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  5. "さあ、行きましょう。"


Translation:Come on, let's go.

June 10, 2017



Anyone else feel like Duolingo should use じゃあ in the spots it uses さあ?


じゃあ is probably more nearer to "in that case"


Maybe not all spots, but here it would definitely be more appropriate. At least, more sensible given zero context. Unless the speaker is really unsure whether they're going to like the pool :P


I typed 'Let's go now' and it came up as wrong with the correct answer being 'Now lets go', it was the same thing.


It doesn' mean "now", it means like, well as in "ok moving on now", it seems like more of a conversation part rather than a sentence you'll find written down.

It's true that it is the same meaning in english, but the point is so you'll distinct between "now" as in time, than "well then"


Putting 'now' last rather than first changes the emphasis, if not the meaning.


Tfw when you're British and read さあ、as "right" (complete with slapping both hands on your thighs to indicate you are, in fact, preparing to leave)


'Yoshi' is probably closer to right in that use. Wouldn't be a poor translation though imo


just saying "let's go" is the much more natural translation in english. Maybe I'll come back when this is out of beta


In that case they would just ask for 行きましょう。 on its own. さあ is part of the sentence, so it needs to be part of the translation too.


I learned "sa" was slang used kind of like the valley girl "like" of the u.s. and appearing at the end of sentences. Is there any relation between that speech pattern usage and this one?


Yes, though I wouldn't say that さあ is like valley girl "like"... it has a more aggresive feel to it, like the cocky jock on campus or something like that as far as I feel. It's way subjective, so I could be wrong.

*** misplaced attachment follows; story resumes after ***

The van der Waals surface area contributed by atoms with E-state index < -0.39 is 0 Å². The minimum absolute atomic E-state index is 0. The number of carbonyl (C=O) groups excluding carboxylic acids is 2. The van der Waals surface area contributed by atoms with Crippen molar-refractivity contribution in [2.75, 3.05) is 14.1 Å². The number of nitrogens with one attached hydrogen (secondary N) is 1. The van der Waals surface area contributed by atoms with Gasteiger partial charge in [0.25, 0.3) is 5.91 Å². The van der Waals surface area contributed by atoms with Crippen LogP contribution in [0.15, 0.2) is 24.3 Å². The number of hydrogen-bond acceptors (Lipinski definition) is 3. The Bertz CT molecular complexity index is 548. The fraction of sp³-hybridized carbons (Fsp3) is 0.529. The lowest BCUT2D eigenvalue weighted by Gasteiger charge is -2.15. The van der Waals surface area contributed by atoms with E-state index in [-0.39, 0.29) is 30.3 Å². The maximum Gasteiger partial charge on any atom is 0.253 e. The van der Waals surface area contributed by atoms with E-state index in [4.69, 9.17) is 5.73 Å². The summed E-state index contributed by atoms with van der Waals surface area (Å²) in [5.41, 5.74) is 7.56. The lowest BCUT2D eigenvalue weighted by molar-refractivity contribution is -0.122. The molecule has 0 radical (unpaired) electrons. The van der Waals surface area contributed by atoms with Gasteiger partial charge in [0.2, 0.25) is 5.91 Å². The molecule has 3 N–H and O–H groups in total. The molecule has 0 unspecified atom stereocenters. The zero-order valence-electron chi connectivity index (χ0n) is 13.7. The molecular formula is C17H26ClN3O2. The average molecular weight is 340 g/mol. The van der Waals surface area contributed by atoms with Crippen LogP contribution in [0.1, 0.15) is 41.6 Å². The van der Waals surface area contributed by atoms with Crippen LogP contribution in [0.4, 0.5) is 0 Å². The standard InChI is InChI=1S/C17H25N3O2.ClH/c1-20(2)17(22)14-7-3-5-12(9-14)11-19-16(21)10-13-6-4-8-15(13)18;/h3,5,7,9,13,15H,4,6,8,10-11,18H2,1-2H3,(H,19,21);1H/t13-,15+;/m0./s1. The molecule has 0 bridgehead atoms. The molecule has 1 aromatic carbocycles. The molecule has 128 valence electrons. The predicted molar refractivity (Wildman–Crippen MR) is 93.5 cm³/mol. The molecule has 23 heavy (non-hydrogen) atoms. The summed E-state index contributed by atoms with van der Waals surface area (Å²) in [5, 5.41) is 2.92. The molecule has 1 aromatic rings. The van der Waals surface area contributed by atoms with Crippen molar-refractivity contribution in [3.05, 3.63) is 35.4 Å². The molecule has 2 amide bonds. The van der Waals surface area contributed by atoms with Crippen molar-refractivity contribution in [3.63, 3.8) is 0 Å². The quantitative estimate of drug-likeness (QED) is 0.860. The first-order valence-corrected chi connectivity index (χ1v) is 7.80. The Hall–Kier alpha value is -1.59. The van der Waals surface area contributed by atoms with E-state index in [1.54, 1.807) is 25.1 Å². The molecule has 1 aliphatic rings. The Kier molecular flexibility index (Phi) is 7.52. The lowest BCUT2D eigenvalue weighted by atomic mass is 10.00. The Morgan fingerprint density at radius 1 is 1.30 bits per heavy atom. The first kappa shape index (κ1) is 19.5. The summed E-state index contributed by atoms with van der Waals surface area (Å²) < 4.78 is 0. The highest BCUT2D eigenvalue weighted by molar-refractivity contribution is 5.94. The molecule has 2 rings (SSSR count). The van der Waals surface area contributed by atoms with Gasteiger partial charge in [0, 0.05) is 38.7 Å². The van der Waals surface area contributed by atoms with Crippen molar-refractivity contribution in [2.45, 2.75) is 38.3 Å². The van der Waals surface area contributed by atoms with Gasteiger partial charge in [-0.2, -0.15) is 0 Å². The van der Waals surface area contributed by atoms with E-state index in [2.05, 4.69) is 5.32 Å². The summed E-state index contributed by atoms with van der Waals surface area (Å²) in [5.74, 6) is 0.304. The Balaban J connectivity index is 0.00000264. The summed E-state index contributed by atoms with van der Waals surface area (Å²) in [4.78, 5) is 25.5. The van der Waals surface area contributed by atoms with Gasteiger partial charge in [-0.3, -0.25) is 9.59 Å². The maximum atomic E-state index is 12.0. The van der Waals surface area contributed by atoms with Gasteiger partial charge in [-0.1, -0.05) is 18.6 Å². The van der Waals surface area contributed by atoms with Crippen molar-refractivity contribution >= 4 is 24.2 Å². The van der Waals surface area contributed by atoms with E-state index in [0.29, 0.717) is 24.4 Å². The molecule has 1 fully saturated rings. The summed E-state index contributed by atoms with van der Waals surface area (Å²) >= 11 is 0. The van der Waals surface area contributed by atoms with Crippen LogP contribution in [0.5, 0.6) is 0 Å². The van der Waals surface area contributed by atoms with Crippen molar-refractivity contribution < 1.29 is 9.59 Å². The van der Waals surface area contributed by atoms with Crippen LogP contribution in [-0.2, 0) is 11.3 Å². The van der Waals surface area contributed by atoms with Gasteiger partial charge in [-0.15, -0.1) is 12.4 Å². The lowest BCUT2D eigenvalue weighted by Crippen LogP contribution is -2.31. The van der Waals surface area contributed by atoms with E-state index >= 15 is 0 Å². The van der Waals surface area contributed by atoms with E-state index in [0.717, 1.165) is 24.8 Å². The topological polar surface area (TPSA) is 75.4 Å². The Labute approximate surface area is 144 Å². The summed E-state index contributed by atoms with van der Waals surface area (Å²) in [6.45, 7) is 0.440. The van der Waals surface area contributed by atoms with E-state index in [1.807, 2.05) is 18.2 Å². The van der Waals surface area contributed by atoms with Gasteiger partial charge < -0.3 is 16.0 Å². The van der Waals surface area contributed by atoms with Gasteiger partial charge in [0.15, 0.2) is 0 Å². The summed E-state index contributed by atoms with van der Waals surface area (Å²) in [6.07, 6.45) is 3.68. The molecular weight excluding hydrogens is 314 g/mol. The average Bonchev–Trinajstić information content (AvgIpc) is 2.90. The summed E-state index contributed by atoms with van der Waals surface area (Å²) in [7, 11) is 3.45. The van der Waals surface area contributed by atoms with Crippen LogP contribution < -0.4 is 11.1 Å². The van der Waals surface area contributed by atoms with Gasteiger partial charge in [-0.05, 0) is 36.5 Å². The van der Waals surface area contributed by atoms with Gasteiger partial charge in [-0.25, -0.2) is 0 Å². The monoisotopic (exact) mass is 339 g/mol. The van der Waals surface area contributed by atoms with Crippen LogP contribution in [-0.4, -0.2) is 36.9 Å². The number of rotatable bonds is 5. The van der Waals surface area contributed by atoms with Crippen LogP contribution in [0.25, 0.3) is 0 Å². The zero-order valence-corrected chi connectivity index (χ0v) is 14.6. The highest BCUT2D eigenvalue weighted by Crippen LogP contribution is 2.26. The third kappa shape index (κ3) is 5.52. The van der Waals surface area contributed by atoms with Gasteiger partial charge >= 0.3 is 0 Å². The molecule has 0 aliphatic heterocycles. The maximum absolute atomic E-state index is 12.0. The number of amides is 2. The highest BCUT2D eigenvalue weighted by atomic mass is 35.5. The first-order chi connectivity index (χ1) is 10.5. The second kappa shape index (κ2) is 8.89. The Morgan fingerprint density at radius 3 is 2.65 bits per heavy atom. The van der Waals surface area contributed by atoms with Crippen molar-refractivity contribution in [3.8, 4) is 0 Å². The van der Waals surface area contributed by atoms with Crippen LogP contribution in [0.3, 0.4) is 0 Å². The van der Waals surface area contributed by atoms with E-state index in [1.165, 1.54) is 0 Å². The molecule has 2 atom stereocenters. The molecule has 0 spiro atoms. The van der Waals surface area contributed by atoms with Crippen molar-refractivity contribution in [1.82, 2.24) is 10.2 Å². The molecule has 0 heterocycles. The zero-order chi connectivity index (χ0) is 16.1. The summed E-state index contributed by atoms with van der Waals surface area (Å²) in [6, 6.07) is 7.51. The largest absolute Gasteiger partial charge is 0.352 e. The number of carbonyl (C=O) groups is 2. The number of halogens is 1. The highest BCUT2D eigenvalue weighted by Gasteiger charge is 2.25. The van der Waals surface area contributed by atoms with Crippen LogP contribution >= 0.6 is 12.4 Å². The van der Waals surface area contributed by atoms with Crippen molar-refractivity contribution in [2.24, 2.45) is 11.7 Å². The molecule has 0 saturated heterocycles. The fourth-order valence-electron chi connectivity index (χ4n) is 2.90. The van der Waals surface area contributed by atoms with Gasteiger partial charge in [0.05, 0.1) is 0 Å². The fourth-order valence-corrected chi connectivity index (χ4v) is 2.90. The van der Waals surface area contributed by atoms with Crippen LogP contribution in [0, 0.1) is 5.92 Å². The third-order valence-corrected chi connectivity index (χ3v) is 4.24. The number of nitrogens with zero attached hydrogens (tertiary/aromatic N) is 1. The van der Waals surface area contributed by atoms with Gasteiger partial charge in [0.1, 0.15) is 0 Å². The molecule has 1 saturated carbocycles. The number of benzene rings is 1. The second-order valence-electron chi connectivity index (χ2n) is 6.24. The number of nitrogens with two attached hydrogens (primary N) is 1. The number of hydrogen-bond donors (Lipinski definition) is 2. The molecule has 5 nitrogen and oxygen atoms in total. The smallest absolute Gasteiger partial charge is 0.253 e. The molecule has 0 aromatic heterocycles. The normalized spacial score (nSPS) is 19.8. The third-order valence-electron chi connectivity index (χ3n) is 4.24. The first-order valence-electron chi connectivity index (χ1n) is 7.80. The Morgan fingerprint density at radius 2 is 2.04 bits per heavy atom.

You'll find 「ましょう」 in your Genki 1 on page 135.


Just a couple questions ago, "さあ” had to be translated "I don't know." Sheesh, Duo, if you're going to be arbitrary at least be consistent.


Thats because it means both, it's a kind of slang meaning both "dunno" and "well then, ..." In Japanese, you really have to take the comtext of the word into consideration when deciding what it means.


Is there a kanji that will help distinguish between the two meanings or are they both just written as さあ?


Is, "Come on, let's go" a good answer?


I translated it as "now let's go" and was marked correct. To me, it's kind of like saying "さて、行きましょう。” Like we've been sitting around here long enough it's about time we get going.


Sa or Ja. Whats the difference?


じゃ is a contraction of では, oftentimes used as an expression that you are reaching a conclusion, very similar to how you would use "well then" in english.. and さあ is an expression used in order to make the conversation move forward, this is often more forceful than じゃ, which also depends on the tone of context. You could translate さー as "ok now", "come on", "ok let's not dwell on it and move forward".


さあ-- can this not mean, "Then," let's go, "So," let's go ??


I agree that "now" is not a good translation for this. "Well then" or "So..." sounds better to me.


Possibly an unintellectual question, but this phrase is formal, right?


yes. "さあ、行こう" is the ordinary less polite form


It is defined earlier as "I am not sure" but not accepted that way here. Why not?


The context in Japanese is important for choosing what the meaning of the word is, it's not Duolingo. Especially with Kanji, but even phrases like this can mean different things depending on when/how you use it


This seems like Japanese 'Dora' talking right now


Let's go let's go little darlin


さあ doesn't necessarily mean "Come on". It can be translated differently based on the context. Here we don't have much context.

さあ Conjunction 1. come; come now; come along; go on; hurry up​ 2. well; who knows; I don't know...; uh; hmm​ 3. well now; let's see; there we go; all right​said when surprised or happy 4. about that; you see


When used in phrases such as 「さあ、行きましょう」、「さあ」is expressing the speaker's intention to invite or press the other person to perform an action. It has a meaning close to "okay", "now" and "c'mon".


I wrote "Well then, I'll be going." and I got it wrong. :/


As you should -- the ましょう ending is used to suggest that the listener(s) join you in the mentioned activity. :)

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